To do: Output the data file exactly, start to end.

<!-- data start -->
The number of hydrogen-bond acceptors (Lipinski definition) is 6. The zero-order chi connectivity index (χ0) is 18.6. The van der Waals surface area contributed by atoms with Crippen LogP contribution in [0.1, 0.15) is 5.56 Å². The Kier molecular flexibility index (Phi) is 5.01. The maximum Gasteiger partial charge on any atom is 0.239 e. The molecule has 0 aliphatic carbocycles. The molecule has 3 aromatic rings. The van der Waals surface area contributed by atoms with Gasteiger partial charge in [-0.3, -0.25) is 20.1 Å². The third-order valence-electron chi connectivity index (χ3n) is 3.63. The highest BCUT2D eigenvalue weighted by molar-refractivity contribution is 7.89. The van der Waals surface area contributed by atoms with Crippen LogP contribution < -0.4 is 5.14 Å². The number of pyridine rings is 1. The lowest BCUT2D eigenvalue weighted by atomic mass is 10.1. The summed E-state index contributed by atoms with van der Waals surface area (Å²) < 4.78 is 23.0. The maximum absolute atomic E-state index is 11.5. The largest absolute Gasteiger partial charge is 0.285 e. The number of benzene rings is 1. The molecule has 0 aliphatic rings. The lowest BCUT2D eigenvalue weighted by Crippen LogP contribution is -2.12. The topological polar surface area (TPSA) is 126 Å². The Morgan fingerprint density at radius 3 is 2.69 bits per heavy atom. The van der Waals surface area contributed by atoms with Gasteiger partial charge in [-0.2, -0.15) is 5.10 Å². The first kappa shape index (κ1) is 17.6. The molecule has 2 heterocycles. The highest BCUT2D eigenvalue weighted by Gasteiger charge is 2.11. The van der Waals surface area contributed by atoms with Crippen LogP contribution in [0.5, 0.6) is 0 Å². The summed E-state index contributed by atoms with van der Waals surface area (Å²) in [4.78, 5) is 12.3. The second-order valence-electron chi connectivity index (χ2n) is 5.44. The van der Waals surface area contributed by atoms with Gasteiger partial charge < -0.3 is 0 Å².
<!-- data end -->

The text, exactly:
The number of hydrogen-bond acceptors (Lipinski definition) is 6. The zero-order chi connectivity index (χ0) is 18.6. The van der Waals surface area contributed by atoms with Crippen LogP contribution in [0.1, 0.15) is 5.56 Å². The Kier molecular flexibility index (Phi) is 5.01. The maximum Gasteiger partial charge on any atom is 0.239 e. The molecule has 0 aliphatic carbocycles. The molecule has 3 aromatic rings. The van der Waals surface area contributed by atoms with Gasteiger partial charge in [-0.3, -0.25) is 20.1 Å². The third-order valence-electron chi connectivity index (χ3n) is 3.63. The highest BCUT2D eigenvalue weighted by molar-refractivity contribution is 7.89. The van der Waals surface area contributed by atoms with Crippen LogP contribution < -0.4 is 5.14 Å². The number of pyridine rings is 1. The lowest BCUT2D eigenvalue weighted by atomic mass is 10.1. The summed E-state index contributed by atoms with van der Waals surface area (Å²) < 4.78 is 23.0. The maximum absolute atomic E-state index is 11.5. The largest absolute Gasteiger partial charge is 0.285 e. The number of benzene rings is 1. The molecule has 0 aliphatic rings. The lowest BCUT2D eigenvalue weighted by Crippen LogP contribution is -2.12. The topological polar surface area (TPSA) is 126 Å². The Morgan fingerprint density at radius 3 is 2.69 bits per heavy atom. The van der Waals surface area contributed by atoms with Gasteiger partial charge in [-0.2, -0.15) is 5.10 Å². The first kappa shape index (κ1) is 17.6. The molecule has 2 heterocycles. The highest BCUT2D eigenvalue weighted by Gasteiger charge is 2.11. The van der Waals surface area contributed by atoms with Crippen LogP contribution in [0.5, 0.6) is 0 Å². The summed E-state index contributed by atoms with van der Waals surface area (Å²) in [4.78, 5) is 12.3. The second-order valence-electron chi connectivity index (χ2n) is 5.44. The van der Waals surface area contributed by atoms with Gasteiger partial charge < -0.3 is 0 Å².